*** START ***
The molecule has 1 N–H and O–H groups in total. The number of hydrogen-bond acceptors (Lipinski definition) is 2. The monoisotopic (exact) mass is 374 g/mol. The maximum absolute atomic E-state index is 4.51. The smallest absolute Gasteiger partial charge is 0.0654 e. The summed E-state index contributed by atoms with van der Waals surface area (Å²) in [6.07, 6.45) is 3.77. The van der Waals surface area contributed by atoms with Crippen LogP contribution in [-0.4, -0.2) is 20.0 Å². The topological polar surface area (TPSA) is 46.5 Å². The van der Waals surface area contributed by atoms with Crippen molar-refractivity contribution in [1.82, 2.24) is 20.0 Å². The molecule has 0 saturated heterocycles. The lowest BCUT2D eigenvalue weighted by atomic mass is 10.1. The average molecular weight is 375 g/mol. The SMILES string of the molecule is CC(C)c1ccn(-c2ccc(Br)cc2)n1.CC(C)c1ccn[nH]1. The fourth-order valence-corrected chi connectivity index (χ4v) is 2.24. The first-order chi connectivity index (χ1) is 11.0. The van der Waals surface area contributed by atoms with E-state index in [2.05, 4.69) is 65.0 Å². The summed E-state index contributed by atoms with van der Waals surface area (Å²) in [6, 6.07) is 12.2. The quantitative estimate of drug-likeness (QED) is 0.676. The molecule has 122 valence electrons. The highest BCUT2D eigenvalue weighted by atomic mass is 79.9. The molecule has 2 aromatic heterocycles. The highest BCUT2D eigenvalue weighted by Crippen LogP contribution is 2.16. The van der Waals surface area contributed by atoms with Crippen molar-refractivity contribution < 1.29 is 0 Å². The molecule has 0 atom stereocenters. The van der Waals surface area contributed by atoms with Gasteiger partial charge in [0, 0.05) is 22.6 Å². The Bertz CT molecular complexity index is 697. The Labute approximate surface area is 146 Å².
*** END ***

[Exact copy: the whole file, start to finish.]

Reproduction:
The molecule has 1 N–H and O–H groups in total. The number of hydrogen-bond acceptors (Lipinski definition) is 2. The monoisotopic (exact) mass is 374 g/mol. The maximum absolute atomic E-state index is 4.51. The smallest absolute Gasteiger partial charge is 0.0654 e. The summed E-state index contributed by atoms with van der Waals surface area (Å²) in [6.07, 6.45) is 3.77. The van der Waals surface area contributed by atoms with Crippen LogP contribution in [-0.4, -0.2) is 20.0 Å². The topological polar surface area (TPSA) is 46.5 Å². The van der Waals surface area contributed by atoms with Crippen molar-refractivity contribution in [1.82, 2.24) is 20.0 Å². The molecule has 0 saturated heterocycles. The lowest BCUT2D eigenvalue weighted by atomic mass is 10.1. The average molecular weight is 375 g/mol. The SMILES string of the molecule is CC(C)c1ccn(-c2ccc(Br)cc2)n1.CC(C)c1ccn[nH]1. The fourth-order valence-corrected chi connectivity index (χ4v) is 2.24. The first-order chi connectivity index (χ1) is 11.0. The van der Waals surface area contributed by atoms with E-state index in [2.05, 4.69) is 65.0 Å². The summed E-state index contributed by atoms with van der Waals surface area (Å²) in [6, 6.07) is 12.2. The quantitative estimate of drug-likeness (QED) is 0.676. The molecule has 122 valence electrons. The highest BCUT2D eigenvalue weighted by atomic mass is 79.9. The molecule has 2 aromatic heterocycles. The highest BCUT2D eigenvalue weighted by Crippen LogP contribution is 2.16. The van der Waals surface area contributed by atoms with Crippen molar-refractivity contribution < 1.29 is 0 Å². The molecule has 0 atom stereocenters. The van der Waals surface area contributed by atoms with Gasteiger partial charge in [0, 0.05) is 22.6 Å². The Bertz CT molecular complexity index is 697. The Labute approximate surface area is 146 Å².